Monday, August 27, 2012

Bad Argument: The "You can't satisfy everybody" red herring

When supporters of a suspect scheme ran out of arguments against its critics, they often fall back to the "you can't satisfy everyone" fallacy, where they try to dismiss the critic's points as "negativity" without saying so. It is a type of red herring, and takes the following form:

A: Acme XYZ is a scam because of ____, ____, ____. 
B: Acme XYZ can't satisfy everybody. There's always some detractors.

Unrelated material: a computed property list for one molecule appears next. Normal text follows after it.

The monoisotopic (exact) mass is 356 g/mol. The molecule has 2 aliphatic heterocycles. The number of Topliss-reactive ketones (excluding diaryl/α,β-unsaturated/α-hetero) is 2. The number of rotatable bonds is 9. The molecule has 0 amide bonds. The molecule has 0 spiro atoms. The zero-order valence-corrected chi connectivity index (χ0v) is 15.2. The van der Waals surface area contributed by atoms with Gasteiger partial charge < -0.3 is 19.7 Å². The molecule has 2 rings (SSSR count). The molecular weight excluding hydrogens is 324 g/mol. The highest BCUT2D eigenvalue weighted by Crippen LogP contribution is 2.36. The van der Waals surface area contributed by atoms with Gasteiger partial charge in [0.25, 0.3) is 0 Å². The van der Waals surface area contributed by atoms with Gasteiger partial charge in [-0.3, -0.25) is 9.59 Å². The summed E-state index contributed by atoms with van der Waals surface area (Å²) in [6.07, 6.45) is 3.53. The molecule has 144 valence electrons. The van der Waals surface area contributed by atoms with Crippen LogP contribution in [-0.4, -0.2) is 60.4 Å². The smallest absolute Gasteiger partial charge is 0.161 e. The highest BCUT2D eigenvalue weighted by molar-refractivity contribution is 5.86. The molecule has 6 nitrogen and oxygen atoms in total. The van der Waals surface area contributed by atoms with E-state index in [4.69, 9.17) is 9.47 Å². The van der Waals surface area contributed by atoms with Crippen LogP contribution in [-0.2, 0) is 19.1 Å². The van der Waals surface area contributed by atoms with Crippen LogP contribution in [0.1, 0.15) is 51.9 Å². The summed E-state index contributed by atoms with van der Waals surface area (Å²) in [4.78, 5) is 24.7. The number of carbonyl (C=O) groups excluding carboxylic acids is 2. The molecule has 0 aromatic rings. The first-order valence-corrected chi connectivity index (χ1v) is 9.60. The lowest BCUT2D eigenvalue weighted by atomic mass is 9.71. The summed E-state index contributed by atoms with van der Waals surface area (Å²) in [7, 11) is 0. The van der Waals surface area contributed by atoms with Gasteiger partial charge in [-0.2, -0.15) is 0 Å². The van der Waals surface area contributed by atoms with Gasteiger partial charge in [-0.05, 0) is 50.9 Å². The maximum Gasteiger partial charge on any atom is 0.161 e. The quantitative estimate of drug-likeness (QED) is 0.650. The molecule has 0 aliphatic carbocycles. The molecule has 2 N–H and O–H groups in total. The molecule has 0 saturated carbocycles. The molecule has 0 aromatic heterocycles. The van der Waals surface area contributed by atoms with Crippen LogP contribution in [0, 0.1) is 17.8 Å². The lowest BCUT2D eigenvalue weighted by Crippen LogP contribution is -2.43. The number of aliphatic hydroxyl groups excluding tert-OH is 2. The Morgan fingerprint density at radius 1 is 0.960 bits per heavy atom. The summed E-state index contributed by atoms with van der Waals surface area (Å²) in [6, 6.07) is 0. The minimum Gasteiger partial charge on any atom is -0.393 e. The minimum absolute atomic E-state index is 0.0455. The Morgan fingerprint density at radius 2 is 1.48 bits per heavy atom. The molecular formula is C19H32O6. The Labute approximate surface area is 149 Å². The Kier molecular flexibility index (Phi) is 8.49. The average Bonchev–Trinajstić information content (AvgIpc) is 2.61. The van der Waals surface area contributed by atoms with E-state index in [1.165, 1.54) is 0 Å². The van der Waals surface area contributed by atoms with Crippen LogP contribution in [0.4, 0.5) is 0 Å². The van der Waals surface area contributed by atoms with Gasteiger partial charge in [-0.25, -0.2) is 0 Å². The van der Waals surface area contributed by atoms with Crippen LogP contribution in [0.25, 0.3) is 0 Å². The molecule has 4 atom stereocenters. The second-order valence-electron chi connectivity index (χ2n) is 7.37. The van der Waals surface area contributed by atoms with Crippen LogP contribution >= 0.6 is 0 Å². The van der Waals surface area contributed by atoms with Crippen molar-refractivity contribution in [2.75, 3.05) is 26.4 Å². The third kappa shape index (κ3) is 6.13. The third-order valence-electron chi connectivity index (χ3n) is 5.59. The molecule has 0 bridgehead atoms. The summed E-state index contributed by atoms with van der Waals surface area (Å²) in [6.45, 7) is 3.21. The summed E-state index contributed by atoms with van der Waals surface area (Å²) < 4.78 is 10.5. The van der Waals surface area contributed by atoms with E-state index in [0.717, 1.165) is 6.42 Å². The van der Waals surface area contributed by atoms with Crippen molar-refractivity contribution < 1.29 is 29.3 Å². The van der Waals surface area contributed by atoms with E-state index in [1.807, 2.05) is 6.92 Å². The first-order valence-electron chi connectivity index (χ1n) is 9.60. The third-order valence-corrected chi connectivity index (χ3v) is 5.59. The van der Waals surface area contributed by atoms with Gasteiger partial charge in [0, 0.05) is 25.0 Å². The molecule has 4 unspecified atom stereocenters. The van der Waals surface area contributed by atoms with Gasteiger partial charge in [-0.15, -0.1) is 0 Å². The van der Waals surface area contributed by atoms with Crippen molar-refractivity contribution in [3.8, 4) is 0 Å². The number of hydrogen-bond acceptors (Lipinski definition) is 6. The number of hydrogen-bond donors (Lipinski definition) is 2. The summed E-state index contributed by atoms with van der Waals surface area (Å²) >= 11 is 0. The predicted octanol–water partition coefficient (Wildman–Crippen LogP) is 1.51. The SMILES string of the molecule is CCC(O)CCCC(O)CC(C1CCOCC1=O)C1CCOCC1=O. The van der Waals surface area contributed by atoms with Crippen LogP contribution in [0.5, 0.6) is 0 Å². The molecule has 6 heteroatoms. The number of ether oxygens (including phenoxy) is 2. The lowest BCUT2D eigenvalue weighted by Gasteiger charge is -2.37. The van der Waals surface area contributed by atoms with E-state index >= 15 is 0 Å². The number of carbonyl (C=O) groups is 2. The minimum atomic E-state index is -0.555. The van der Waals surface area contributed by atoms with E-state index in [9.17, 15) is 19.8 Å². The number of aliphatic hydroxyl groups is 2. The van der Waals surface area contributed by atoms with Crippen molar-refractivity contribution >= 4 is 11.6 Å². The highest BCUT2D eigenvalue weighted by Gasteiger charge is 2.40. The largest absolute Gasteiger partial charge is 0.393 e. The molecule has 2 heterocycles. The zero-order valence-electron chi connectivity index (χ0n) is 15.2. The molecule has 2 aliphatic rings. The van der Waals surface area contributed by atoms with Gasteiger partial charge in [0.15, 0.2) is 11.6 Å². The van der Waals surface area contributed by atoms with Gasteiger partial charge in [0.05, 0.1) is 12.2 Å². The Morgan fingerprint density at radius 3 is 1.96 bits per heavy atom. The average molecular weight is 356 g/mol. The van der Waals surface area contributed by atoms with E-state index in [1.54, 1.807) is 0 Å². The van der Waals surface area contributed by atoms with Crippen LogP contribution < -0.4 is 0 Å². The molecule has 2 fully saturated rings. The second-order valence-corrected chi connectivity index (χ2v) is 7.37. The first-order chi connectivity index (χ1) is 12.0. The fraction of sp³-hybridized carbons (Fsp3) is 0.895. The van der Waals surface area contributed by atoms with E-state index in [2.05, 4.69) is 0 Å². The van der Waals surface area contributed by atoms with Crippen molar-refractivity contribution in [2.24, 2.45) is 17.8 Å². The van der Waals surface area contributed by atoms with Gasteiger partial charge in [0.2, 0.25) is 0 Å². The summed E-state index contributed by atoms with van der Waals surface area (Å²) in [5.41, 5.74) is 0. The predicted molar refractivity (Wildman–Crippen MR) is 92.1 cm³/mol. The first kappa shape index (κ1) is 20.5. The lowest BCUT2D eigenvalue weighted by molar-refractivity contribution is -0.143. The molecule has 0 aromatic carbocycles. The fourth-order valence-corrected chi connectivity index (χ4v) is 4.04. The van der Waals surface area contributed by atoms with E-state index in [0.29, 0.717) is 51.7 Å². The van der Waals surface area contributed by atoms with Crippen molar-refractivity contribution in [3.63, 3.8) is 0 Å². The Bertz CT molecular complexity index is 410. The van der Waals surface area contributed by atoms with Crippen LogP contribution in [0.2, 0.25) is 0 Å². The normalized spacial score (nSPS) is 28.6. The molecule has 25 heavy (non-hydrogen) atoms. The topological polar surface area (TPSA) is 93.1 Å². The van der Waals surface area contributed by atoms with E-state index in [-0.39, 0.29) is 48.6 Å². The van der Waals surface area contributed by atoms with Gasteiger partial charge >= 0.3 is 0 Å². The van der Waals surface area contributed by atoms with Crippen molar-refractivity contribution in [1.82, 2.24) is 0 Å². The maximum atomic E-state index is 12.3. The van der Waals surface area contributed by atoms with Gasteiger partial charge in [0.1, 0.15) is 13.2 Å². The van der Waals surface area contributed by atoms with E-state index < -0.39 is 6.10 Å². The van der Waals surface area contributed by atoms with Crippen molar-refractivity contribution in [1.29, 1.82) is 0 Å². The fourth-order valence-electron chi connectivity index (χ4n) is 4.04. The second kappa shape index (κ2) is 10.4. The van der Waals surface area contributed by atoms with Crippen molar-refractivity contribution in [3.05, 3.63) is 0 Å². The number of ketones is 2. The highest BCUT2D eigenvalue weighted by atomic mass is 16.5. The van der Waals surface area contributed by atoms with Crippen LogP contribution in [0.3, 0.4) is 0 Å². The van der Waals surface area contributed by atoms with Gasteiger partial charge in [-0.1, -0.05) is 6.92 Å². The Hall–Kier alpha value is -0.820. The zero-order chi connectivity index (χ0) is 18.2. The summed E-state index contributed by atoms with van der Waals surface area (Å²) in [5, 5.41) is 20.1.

This is a red herring because B's statement neither disproves the premise (Acme XYZ is a scam), nor does it prove the counter-premise (Acme XYZ is NOT a scam). Instead, it throws in a completely irrelevant statement: "so what?"

Which is just plain rude.

Furthermore, this dismisses all of the "evidence" as "negativity" to be ignored, albeit with merely IMPLICATION, instead of saying outright.

The idea that "satisfy everybody" is a natural lead-in for two other red herrings: the "it's not a scam until it's convicted" argument, and the the "you're just negative" argument, and from there can lead to just about any other red herring variants.

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